GPS-less low-cost outdoor localization for very small devices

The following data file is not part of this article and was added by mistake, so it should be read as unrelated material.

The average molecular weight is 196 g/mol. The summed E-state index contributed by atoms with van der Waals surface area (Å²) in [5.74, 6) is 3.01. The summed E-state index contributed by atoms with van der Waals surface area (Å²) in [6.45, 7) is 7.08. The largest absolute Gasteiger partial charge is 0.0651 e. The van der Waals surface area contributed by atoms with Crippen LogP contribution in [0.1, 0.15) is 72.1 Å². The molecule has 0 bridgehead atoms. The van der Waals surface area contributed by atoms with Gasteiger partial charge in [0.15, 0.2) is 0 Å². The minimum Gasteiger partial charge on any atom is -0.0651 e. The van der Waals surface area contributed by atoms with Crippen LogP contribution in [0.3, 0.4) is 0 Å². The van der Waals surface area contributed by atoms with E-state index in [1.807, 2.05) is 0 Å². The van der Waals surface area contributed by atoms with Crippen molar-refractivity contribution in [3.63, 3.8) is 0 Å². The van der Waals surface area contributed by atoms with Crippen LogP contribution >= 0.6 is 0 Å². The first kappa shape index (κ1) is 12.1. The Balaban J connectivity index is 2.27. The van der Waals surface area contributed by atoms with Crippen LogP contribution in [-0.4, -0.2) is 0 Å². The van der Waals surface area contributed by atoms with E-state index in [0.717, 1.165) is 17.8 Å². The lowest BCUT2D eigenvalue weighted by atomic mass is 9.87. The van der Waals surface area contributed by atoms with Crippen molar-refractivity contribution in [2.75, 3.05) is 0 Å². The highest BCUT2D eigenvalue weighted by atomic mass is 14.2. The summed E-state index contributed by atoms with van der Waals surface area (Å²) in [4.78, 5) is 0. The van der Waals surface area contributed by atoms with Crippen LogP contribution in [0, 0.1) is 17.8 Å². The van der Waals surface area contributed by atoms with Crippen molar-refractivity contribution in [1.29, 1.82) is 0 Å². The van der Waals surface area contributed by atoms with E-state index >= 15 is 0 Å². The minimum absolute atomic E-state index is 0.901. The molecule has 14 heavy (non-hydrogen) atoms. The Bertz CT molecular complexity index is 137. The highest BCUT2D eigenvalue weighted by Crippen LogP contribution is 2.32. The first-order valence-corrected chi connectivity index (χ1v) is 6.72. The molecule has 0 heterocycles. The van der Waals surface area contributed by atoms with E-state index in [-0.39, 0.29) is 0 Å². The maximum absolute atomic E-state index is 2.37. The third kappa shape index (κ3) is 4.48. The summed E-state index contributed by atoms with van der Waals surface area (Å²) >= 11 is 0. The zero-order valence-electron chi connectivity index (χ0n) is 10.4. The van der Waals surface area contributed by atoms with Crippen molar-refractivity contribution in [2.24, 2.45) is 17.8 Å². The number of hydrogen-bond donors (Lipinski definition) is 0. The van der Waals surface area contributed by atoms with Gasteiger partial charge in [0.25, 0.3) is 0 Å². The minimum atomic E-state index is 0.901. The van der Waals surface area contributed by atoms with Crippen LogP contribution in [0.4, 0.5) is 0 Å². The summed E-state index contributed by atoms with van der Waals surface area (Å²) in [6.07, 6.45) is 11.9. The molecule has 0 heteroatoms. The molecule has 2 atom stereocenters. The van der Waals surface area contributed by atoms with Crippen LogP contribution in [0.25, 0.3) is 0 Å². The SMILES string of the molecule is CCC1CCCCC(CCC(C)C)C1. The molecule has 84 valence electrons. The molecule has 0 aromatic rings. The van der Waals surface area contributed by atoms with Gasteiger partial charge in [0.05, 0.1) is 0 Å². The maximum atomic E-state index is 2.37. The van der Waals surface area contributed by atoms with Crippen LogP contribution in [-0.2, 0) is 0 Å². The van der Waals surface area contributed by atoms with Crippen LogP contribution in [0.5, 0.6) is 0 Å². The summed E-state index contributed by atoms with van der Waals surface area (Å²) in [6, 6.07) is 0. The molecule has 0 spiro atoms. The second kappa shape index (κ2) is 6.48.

— Instrumenting the physical world through large networks of wireless sensor nodes, particularly for applications like marine biology, requires that these nodes be very small, light, un-tethered and unobtrusive, imposing substantial restrictions on the amount of additional hardware that can be placed at each node. Practical considerations such as the small size, form factor, cost and power constraints of nodes preclude the use of GPS(Global Positioning System) for all nodes in these networks. The problem of localization, i.e., determining where a given node is physically located in a network is a challenging one, and yet extremely crucial for many applications of very large device networks. It needs to be solved in the absence of GPS on all the nodes in outdoor environments. In this paper, we propose a simple connectivity-metric based method for localization in outdoor environments that makes use of the inherent radio-frequency(RF) communications capabilities of these devices. A fixed number of reference points in the network transmit periodic beacon signals. Nodes use a simple connectivity metric to infer proximity to a given subset of these reference points and then localize themselves to the centroid of the latter. The accuracy of localization is then dependent on the separation distance between two adjacent reference points and the transmission range of these reference points. Initial experimental results show that the accuracy for 90% of our data points is within one-third of the separation distance.